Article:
French automaker PSA Peugeot-Citroen builds the cleanest cars in Europe, according to an environmental group called Transport and Environment (T&E). Italy’s Fiat is No. 2, followed by Renault, Toyota and Honda. Premium German automakers BMW and Daimler, no surprise, were at the bottom of the list, and VW ranked No. 9.
T&E tested each automaker’s 2006 fleet emissions. PSA came in No. 1 with an average 142 grams of CO2 per kilometer. Toyota ranked fourth overall, with 153 grams C02/kilometer. Daimler was the worst in the lineup, emitting an average 188 grams per kilometer. The European Union has proposed that all European automakers bring their emissions down to an average 120 g/km by 2015 — a level the German automakers complain is unrealistic.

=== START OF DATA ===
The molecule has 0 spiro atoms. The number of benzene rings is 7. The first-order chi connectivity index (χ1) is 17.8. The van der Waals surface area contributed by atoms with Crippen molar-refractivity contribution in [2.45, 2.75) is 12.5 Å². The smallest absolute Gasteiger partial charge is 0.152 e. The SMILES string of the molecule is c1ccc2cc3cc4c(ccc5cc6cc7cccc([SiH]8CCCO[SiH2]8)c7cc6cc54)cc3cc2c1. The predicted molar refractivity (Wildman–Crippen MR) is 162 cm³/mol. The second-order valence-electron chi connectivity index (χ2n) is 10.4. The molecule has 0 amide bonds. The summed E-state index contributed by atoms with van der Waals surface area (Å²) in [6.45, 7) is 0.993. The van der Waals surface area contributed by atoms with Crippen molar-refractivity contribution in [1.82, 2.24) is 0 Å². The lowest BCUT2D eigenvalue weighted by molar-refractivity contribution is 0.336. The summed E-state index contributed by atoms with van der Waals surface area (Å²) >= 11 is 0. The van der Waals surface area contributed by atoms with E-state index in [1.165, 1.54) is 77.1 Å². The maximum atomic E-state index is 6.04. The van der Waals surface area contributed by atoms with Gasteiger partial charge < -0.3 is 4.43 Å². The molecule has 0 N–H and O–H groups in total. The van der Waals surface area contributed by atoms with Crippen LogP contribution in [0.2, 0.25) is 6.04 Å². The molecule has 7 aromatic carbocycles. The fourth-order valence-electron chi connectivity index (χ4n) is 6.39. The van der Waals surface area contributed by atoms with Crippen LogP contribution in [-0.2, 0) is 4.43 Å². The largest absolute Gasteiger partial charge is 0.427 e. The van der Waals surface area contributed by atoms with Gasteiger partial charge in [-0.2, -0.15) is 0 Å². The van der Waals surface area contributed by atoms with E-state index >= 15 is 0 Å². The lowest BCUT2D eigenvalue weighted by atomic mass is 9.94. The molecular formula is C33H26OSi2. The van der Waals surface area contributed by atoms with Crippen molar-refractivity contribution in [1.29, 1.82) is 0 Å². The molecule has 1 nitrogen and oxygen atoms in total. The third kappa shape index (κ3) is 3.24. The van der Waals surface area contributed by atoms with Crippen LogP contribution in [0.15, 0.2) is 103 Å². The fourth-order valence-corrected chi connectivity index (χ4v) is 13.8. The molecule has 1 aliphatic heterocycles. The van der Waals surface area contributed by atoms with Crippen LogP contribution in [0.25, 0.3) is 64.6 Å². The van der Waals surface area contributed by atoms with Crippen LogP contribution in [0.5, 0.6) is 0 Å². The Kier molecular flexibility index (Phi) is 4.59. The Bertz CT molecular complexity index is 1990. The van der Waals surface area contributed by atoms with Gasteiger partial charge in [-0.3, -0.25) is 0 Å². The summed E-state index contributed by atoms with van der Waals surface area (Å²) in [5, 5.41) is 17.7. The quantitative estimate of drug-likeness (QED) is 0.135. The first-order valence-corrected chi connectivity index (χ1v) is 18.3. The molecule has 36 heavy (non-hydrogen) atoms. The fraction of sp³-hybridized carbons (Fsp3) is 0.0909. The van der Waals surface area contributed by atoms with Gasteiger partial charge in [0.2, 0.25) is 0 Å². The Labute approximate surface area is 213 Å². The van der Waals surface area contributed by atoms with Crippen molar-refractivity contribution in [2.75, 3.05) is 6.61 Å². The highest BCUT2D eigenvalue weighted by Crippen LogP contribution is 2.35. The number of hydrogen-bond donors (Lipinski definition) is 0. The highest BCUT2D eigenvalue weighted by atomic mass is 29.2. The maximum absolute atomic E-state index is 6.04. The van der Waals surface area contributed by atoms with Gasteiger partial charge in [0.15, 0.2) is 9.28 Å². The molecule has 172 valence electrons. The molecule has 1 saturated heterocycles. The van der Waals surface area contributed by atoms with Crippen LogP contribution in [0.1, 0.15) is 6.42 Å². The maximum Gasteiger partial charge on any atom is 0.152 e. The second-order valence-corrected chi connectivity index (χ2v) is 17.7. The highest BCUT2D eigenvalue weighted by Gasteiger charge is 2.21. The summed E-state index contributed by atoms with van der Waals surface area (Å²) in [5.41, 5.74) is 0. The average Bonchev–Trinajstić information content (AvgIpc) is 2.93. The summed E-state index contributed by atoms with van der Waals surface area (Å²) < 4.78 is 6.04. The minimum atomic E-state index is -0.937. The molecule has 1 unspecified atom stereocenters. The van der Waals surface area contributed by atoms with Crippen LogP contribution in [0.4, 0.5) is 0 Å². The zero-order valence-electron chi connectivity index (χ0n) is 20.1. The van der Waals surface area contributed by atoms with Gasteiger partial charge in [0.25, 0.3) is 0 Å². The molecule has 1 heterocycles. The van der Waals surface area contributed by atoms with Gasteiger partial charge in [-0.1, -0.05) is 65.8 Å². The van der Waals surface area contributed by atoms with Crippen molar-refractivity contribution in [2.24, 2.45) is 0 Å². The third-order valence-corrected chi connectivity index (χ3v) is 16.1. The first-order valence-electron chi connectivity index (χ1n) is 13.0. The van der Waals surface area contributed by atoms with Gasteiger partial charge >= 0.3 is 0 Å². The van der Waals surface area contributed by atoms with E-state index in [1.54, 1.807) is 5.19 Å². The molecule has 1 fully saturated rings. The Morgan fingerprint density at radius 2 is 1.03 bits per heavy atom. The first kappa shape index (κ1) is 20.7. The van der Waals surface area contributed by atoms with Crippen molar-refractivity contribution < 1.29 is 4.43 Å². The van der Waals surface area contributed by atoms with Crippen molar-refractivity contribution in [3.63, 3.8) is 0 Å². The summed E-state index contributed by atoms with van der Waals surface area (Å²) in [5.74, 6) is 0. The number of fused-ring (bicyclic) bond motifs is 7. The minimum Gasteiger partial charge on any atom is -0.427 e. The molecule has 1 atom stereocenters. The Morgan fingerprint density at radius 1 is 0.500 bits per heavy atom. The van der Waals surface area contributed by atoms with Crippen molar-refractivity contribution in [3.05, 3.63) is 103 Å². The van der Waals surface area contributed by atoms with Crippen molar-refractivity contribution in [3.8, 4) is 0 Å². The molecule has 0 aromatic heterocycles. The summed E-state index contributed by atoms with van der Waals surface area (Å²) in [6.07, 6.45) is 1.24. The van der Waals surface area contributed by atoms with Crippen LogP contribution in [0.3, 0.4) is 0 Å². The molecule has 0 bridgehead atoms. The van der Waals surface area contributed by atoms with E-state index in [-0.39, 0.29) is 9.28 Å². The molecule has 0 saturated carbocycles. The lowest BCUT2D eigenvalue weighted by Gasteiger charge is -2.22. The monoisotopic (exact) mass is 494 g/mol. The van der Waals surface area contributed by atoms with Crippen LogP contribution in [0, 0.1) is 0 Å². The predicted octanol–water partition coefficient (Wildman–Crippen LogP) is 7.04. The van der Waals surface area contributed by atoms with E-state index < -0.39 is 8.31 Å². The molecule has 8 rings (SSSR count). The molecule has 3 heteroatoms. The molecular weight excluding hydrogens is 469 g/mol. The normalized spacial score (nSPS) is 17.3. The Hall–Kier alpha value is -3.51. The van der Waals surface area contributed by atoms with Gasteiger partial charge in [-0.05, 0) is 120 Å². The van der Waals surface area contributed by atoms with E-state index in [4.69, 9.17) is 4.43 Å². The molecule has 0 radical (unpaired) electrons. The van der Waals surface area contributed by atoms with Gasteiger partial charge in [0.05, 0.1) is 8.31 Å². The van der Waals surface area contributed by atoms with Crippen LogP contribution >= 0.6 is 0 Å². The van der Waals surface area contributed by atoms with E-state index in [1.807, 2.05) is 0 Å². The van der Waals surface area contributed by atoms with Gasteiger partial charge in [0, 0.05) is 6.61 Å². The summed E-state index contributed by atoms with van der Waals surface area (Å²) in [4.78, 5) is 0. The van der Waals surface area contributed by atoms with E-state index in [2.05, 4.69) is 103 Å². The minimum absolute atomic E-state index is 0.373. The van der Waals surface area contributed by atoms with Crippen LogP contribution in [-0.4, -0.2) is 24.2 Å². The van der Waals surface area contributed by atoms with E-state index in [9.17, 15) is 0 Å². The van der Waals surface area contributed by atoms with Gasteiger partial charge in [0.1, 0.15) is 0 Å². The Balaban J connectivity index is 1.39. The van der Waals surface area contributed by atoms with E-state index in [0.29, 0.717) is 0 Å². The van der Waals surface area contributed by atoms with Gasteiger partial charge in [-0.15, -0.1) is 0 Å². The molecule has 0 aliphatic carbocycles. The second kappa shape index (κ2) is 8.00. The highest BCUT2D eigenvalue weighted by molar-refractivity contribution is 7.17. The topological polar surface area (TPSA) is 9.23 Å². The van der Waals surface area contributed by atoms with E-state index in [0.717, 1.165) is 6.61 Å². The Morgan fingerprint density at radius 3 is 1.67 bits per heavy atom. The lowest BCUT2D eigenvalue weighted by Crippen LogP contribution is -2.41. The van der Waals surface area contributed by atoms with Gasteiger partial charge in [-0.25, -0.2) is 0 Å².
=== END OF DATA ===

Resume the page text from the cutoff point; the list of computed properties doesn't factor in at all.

Of course, PSA, Fiat and Renault have an advantage — they produce mostly small cars, which have better gas mileage. So far, however, PSA’s green credentials haven’t boosted sales. The French automaker’s vehicle sales in Europe were up only a fraction at 0.3% for 2007. Fiat posted a 6.7% gain — while BMW was up 6.4%.
The study noted that even if BMW was a laggard in the 2006 ranking, it had made big gains in reducing its CO2 emissions of late — and that the launch of the new Mini which is equipped with a much cleaner engine than its predecessor, should help BMW move up the rankings in 2007. Sales of the new Mini are up 25% over the first 10 months of 2006. BMW and Daimler have little choice but to engineer cars with power AND low emissions, to defend their premium brand image.